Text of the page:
Some of them have their moments of greatness, such as Rocky fighting Clubber Lang (Mr. T)  in Rocky III, or fighting Soviet super-boxer Ivan Drago (Dolph Lundgren) in Rocky IV. But there's little that's good about Rocky V, a depressing movie about a retired, broke Rocky trying to build a relationship with his son (played by Stallone's real-life son, Sage Stallone), and, of course, plotting a boxing comeback. That film was the knockout punch for the Rocky saga...but then, didn't Rocky always have a comeback in the making? 

With his career stagnant in the early 2000s, Stallone once again wrote a movie for himself: Rocky Balboa. A surprisingly sweet story about getting older and coming to terms with one's legacy, it earned praise from critics like NPR's Bob Mondello, who chuckled, "I know, I know, you're thinking, oh please, not Rocky again. I was thinking that too." Rocky Balboa in turn led to the critically acclaimed 2015 film Creed, in which Michael B. Jordan starred as Adonis Johnson, son of Rocky's old friend Apollo Creed. Rocky trains the kid for a big boxing match, and Stallone earned an Academy Award nomination for his trouble.

Alien vs. Predator: Requiem (2007)

The Alien saga began with two different but great movies: Ridley Scott's 1979 Alien, and James Cameron's 1986 Aliens. The next entries faltered, both in quality and performance—Alien 3 (1992) took in $55 million domestically, and Alien Resurrection (1997) earned $47 million. Critics were unimpressed, too. Of Alien 3, Geoff Andrew of Time Out said that "good acting has salvaged many a poor script in the past, but not here." Peter Stack of the San Francisco Chronicle said that Alien Resurrection should have been "an amazing thrill ride, but it has the emotional impact of a bowling ball at rest." 

Rather than let the franchise die, filmmakers took the series in a bizarre direction in 2004 with Alien vs. Predator, in which an alien from Alien squares off against the Predator from Predator. It raked in $80 million in the U.S., so it was followed by Alien vs. Predator: Requiem, in which Aliens and Predators come to Earth. The film took in about half the cash that the first Alien vs. Predator did, and was terribly reviewed. Scott Tobias of the A.V. Club warned, "The door is left open for another sequel; if someone would kindly shut it and board it up, that would be much appreciated." The Xenomorph, it would seem was finally dead...until Ridley Scott revived the franchise with the ambitious 2012 prequel Prometheus.

xXx: State of the Union (2005)

The first xXx was a shamelessly fun (if dated) action flick about Xander Cage (played with stoic toughness by Vin Diesel), an extreme sports athlete recruited for a super-secret spy mission. xXx was a hit, and so a sequel definitely had to happen...even without Diesel, who turned down a payday that was reportedly upwards of $20 million to reprise his role in two more xXx movies because he didn't like the script. 

Undaunted, producers lined up the eminently likable Ice Cube to headline xXx: State of the Union. He played a new character, a disgraced Navy SEAL named Darius Stone who busts out of prison to stop a coup. Without Diesel, audiences and critics alike were considerably less interested—it earned $26.8 million domestically (against the first film's $142 million) and racked up a lowly 16 percent at Rotten Tomatoes. (Peter Howell of the Toronto Star called it "so devoid of craft, it looks as though it were filmed by robots.") The xXx series looked to be a film footnote and 2000s relic, until Vin Diesel decided he wanted to return with 2017's logically titled xXx: The Return of Xander Cage.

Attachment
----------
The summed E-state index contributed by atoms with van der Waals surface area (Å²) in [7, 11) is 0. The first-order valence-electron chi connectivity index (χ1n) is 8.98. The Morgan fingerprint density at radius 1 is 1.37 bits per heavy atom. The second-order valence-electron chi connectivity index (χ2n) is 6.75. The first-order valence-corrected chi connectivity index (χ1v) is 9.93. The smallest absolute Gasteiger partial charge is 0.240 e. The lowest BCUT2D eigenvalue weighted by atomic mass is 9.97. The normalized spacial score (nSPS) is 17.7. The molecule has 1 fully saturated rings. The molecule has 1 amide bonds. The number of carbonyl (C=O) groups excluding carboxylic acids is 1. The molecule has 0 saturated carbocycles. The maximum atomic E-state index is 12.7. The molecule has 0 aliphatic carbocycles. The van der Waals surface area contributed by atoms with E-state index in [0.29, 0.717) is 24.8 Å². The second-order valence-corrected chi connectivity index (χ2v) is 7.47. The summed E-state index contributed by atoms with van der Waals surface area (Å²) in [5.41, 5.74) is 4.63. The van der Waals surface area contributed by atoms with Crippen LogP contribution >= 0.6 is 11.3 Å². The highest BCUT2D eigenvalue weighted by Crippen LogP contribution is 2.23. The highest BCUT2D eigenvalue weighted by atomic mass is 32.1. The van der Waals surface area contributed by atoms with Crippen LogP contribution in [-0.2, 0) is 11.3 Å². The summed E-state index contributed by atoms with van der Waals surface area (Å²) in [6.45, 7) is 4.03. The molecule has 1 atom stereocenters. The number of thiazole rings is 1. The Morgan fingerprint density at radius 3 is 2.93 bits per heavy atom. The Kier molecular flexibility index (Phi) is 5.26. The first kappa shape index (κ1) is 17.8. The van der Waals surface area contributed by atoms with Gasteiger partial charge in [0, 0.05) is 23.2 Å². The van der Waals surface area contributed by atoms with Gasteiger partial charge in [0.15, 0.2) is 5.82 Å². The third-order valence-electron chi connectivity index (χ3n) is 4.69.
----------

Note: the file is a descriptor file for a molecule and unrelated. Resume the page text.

A View to a Kill (1983)

The sheer volume of James Bond movies made a misstep inevitable—and it came with the franchise's 14th official installment, 1983's A View to a Kill. The plot is fairly silly: Bond has to stop an evil baron of industry (Christopher Walken) who aims to become the world's only microchip dealer by leveling Silicon Valley with an earthquake. '80s pop star Grace Jones plays his henchwoman, and it all comes to a head with a blimp-based fight over the Golden Gate Bridge. 

Adjusted for inflation, it's among the lowest-grossing Bond movies of all time. It's also the worst-reviewed, outranking only Casino Royale, a 1967 James Bond parody. In addition to the at-times ridiculous plot, 55-year-old Roger Moore was singled out for seeming too old and tired to play Bond anymore—Paul Attanasio of the Washington Post quipped that "It's not double-oh-seven anymore, but double-oh-seventy." A massive shakeup was necessary to save the Bond franchise— A View to a Kill was Moore's last outing as 007, and Timothy Dalton replaced him in 1985's The Living Daylights.

Terminator Salvation (2009)

The Terminator (1984) is a tough and gritty sci-fi classic; Terminator 2: Judgment Day (1991) is even better, what with its thrilling chase sequences and dazzling "morphing" effects. The story of time-traveling robots attempting to either cause or prevent technology's takeover of the human race still had life in it, with Terminator 3: Rise of the Machines hitting theaters more than a decade after T2. The machinery ground to a halt, however, after Terminator: Salvation. 

Earning less than the second or third installments, Salvation focuses on the time-traveling saga's human-robot battles, and broke with the tradition of Terminator films being critical darlings. New Yorker critic Anthony Lane echoed many of his peers when he called the movie "a confused, humorless grind, with nobody, from the stars to the set designers, prepared to prick its self-importance." It was also the first Terminator movie to not star Arnold Schwarzenegger. 

That, coupled with the brief 2008-2009 run of Fox's Terminator: The Sarah Connor Chronicles, spelled the end of the Terminator series...until the 2015 reboot Terminator Genisys. The franchise's future has been called into question since Genisys underperformed, but Schwarzenegger has vowed he'll be back.